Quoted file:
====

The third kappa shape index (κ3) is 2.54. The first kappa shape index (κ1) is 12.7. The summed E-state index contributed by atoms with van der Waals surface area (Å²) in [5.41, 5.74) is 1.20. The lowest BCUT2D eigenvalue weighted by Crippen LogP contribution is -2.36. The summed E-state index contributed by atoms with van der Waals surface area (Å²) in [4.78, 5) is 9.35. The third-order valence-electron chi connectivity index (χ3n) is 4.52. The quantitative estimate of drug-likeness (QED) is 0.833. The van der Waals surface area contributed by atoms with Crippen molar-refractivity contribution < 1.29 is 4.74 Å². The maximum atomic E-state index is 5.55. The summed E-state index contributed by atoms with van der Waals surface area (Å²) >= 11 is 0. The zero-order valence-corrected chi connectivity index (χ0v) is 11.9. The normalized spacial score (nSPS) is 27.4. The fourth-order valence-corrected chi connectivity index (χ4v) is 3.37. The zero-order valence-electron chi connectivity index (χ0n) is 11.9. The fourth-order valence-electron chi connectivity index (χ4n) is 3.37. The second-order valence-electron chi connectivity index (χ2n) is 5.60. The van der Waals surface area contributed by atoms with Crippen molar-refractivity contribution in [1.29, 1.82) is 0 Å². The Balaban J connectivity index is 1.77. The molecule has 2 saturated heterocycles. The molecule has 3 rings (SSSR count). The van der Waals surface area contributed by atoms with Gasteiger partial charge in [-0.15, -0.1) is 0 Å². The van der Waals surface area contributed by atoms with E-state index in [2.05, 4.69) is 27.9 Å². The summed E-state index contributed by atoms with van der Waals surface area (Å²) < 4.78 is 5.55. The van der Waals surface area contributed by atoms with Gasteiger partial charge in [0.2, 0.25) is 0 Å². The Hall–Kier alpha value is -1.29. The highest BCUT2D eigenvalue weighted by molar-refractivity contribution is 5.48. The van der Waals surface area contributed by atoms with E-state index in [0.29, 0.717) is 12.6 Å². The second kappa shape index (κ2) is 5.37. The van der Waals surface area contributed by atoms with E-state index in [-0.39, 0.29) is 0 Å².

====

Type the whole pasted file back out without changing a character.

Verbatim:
The third kappa shape index (κ3) is 2.54. The first kappa shape index (κ1) is 12.7. The summed E-state index contributed by atoms with van der Waals surface area (Å²) in [5.41, 5.74) is 1.20. The lowest BCUT2D eigenvalue weighted by Crippen LogP contribution is -2.36. The summed E-state index contributed by atoms with van der Waals surface area (Å²) in [4.78, 5) is 9.35. The third-order valence-electron chi connectivity index (χ3n) is 4.52. The quantitative estimate of drug-likeness (QED) is 0.833. The van der Waals surface area contributed by atoms with Crippen molar-refractivity contribution < 1.29 is 4.74 Å². The maximum atomic E-state index is 5.55. The summed E-state index contributed by atoms with van der Waals surface area (Å²) >= 11 is 0. The zero-order valence-corrected chi connectivity index (χ0v) is 11.9. The normalized spacial score (nSPS) is 27.4. The fourth-order valence-corrected chi connectivity index (χ4v) is 3.37. The zero-order valence-electron chi connectivity index (χ0n) is 11.9. The fourth-order valence-electron chi connectivity index (χ4n) is 3.37. The second-order valence-electron chi connectivity index (χ2n) is 5.60. The van der Waals surface area contributed by atoms with Crippen molar-refractivity contribution in [1.29, 1.82) is 0 Å². The Balaban J connectivity index is 1.77. The molecule has 2 saturated heterocycles. The molecule has 3 rings (SSSR count). The van der Waals surface area contributed by atoms with Gasteiger partial charge in [-0.15, -0.1) is 0 Å². The van der Waals surface area contributed by atoms with E-state index in [2.05, 4.69) is 27.9 Å². The summed E-state index contributed by atoms with van der Waals surface area (Å²) < 4.78 is 5.55. The van der Waals surface area contributed by atoms with Gasteiger partial charge in [0.2, 0.25) is 0 Å². The Hall–Kier alpha value is -1.29. The highest BCUT2D eigenvalue weighted by molar-refractivity contribution is 5.48. The van der Waals surface area contributed by atoms with E-state index in [0.29, 0.717) is 12.6 Å². The second kappa shape index (κ2) is 5.37. The van der Waals surface area contributed by atoms with E-state index in [-0.39, 0.29) is 0 Å².